I’m a huge fan of the concept of “one Web.” If you find you have to hide parts of your content on smaller devices, then you might need to refocus your efforts and write less bloated copy or reconsider your wording of page elements.

One of the joys of working “mobile-first” is having to maintain a sharp and critical eye in order to cut bloat (a capacity we should always exercise, of course). Responsive text seems to be the polar opposite of this approach. You are practically admitting from the outset that too much text is on the page. You are making the dangerous assumption that someone on a small device wouldn’t want to read the hidden text.

Maintenance Problems Will Come Hard And Fast

Frankie Roberto achieves a clever effect in his demo. On a large screen, you see all of the copy. And as the screen shrinks, so does the amount of content (and vice versa, of course).

Responsive text demo on a large screen
Roberto’s full content, on a desktop screen.

Responsive text demo on a small screen
On a smaller screen, the content is reduced.

Achieving this in the demo is easy. A CSS class is applied to the excess paragraphs to hide them.

Some Potential Problems to Consider

  • The copy will have to be highly structured in order for it to be readable when parts of it are hidden on small devices. For example, if a content block has 10 lines, then it should still flow when lines 2, 5, 9 and 10 are hidden on a tablet and lines 2, 4, 5, 9 and 10 are hidden on a phone.
  • The writer would need some mechanism in the CMS for flagging the breakpoints in the content. The method for updating content would end up being rather technical as a result.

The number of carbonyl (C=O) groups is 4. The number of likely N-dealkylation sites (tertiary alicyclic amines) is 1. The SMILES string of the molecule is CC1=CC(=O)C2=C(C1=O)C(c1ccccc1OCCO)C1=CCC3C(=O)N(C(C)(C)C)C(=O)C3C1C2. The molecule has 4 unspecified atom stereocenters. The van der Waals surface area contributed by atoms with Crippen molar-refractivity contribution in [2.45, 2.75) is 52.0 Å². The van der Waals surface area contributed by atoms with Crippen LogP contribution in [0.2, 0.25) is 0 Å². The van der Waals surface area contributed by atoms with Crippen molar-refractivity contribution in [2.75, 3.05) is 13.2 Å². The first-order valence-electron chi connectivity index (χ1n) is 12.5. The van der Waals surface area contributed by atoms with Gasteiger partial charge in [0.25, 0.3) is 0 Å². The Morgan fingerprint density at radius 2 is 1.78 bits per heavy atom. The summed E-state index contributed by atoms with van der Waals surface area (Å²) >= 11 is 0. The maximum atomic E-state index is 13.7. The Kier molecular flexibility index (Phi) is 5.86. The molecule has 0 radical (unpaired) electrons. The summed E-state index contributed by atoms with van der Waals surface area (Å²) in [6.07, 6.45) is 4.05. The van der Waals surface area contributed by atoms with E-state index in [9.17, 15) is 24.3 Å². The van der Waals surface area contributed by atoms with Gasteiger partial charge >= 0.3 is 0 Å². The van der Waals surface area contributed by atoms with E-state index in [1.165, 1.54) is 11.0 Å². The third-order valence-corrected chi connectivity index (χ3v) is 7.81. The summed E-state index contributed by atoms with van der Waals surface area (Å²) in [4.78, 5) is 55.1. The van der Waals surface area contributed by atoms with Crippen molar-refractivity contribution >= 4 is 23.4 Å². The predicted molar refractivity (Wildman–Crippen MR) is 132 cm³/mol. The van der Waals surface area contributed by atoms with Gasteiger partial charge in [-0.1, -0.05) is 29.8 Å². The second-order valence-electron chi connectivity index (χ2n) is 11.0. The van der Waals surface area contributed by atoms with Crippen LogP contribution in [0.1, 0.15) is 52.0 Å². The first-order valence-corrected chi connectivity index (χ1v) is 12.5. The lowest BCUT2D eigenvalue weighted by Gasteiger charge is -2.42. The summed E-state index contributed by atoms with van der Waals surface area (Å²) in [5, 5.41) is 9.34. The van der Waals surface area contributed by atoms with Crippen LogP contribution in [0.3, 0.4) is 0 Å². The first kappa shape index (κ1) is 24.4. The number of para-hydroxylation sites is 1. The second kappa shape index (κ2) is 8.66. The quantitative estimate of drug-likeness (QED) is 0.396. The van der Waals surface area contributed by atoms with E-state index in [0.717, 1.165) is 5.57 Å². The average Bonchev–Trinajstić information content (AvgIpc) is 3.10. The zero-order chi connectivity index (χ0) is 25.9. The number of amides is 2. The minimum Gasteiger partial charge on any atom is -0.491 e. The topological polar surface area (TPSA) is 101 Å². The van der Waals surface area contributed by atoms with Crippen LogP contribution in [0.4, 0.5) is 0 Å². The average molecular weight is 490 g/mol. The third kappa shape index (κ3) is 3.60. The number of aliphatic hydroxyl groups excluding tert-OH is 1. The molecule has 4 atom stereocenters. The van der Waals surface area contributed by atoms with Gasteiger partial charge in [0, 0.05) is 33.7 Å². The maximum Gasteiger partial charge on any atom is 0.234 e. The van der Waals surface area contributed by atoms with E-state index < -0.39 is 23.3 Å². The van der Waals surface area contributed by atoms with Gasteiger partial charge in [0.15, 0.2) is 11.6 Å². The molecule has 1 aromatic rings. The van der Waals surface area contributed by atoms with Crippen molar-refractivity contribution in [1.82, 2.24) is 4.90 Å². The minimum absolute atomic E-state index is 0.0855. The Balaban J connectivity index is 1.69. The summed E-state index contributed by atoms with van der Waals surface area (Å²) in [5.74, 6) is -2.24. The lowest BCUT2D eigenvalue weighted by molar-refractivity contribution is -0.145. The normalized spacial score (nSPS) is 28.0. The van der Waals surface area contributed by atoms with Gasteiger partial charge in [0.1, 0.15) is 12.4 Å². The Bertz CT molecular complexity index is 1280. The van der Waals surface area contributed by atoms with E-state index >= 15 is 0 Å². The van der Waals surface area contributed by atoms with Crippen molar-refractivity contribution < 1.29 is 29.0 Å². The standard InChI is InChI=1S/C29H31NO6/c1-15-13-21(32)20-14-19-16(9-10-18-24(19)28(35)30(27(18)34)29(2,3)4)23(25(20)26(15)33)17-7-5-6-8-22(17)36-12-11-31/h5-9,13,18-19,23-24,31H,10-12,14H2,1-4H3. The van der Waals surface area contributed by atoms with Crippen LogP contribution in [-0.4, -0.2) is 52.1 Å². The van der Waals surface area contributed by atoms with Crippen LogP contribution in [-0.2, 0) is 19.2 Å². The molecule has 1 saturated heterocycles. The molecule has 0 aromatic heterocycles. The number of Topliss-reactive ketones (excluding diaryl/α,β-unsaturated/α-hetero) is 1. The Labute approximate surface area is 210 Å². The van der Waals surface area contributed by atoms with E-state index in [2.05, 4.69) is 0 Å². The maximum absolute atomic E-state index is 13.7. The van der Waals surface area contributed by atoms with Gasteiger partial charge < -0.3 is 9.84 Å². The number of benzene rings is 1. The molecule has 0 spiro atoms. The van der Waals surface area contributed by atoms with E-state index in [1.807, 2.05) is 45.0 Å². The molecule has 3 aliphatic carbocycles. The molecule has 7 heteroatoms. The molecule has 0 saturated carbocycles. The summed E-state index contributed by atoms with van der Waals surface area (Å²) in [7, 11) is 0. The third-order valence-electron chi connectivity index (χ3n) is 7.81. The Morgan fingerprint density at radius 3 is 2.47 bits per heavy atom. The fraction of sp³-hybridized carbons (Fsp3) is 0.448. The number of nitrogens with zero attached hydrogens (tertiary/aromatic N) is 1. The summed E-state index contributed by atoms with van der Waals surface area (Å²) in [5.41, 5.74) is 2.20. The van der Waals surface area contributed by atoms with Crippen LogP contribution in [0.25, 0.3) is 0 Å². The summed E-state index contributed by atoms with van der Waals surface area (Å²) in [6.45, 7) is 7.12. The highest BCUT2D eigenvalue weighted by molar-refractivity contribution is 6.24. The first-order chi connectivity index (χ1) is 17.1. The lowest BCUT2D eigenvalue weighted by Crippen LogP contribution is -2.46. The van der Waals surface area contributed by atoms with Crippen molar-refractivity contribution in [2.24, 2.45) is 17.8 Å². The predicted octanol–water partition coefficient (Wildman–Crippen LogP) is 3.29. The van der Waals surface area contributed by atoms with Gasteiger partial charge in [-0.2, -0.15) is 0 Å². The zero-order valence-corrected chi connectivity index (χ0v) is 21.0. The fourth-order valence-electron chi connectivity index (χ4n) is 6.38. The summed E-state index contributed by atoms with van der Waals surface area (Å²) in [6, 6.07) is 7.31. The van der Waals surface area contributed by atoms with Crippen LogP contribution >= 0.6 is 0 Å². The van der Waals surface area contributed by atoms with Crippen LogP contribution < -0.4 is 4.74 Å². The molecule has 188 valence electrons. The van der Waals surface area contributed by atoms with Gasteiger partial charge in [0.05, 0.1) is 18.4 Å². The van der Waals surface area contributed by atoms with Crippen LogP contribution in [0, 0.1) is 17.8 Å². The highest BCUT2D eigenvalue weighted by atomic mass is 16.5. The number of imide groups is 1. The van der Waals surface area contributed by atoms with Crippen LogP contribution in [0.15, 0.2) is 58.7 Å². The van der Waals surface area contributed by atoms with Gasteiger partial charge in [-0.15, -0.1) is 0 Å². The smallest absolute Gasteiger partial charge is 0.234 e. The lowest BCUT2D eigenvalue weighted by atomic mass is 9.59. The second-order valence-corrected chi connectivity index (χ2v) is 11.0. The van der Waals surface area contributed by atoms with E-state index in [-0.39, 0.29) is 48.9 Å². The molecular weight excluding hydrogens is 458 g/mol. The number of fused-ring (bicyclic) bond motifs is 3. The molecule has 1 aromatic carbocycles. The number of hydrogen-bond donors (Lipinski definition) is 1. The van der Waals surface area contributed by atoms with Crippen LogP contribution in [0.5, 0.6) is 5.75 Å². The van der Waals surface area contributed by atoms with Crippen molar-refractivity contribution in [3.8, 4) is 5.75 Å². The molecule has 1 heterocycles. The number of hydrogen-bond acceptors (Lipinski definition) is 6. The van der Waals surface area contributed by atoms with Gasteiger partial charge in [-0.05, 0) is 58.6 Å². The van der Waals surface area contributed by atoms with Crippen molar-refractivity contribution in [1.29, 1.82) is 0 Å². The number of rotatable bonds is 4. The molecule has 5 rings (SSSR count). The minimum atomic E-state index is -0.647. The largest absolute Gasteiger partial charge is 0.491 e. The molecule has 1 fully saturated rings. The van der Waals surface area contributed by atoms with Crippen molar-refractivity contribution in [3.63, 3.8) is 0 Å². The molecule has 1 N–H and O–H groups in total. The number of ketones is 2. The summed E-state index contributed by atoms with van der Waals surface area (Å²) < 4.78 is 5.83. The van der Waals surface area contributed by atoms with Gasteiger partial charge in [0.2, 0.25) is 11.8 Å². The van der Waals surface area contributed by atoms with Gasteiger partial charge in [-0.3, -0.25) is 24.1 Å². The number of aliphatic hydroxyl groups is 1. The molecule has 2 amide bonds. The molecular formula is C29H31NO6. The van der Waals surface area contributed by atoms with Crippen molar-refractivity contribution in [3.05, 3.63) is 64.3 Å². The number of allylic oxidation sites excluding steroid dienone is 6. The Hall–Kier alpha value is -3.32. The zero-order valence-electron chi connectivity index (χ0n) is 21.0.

If the message you are communicating on a small screen is sound, then there is nothing you could really “enhance” it with. Anything you add would simply be bloat.

Are There Any Potential Uses For Responsive Text?

I don’t think there are. But I realize this is just my opinion, and I encourage readers and the wider Web community to evaluate it for themselves and disprove me with solid examples.

When discussing this on Twitter the other day, I got interesting responses from a number of fellow designers. Many agreed that whatever you display on a small screen should be your content everywhere, because that is the distillation of your message.

Roberto (@frankieroberto) suggests a potential use case for adaptive news content; for example, showing a summary, a mid-length version or the full article depending on the device. This does sound like a useful way to digest news, but in such a fast-moving environment, I can’t imagine copyeditors would thank you for assigning them to write content that adapts so extensively and still makes sense in these different contexts. But it’s something to think about.

Stephanie Rieger points out that producing bloat-free content on a big website can be incredibly time-consuming:

@welcomebrand @froots101 Discussions with stakeholders reveal last round of copywriting took 6 mths End result, hide text on ‘lesser’ screen

No argument there. I’m working on rebuilding a large website, too, and am encountering the same issues. But I’m not sure that hiding content based purely on screen size is wise. If it’s not relevant or worth displaying, don’t simply hide it: delete or unpublish it.

In Conclusion

My interpretation of the Sifter website and what its designer is trying to achieve may be wrong (this is an opinion piece, remember!). Feel free to tell me as much in the comments below. But from my quick look at the design, code and copy, I won’t be embracing responsive text anytime soon, despite it being an interesting experiment and endorsed by some very clever folks.

I struggle to think of a use case that withstands the basic scrutiny that I apply to content for my clients, which is that if all of the content is not good enough to show on all devices, then the amount of content is not optimal. I recognize that this is a harsh stance, so do check out the code and experiments covered here so that you can make up your own mind.

Remember, just because something is “responsive,” it might not be best for your project.

(al)

© James Young for Smashing Magazine, 2012.

0
Your rating: None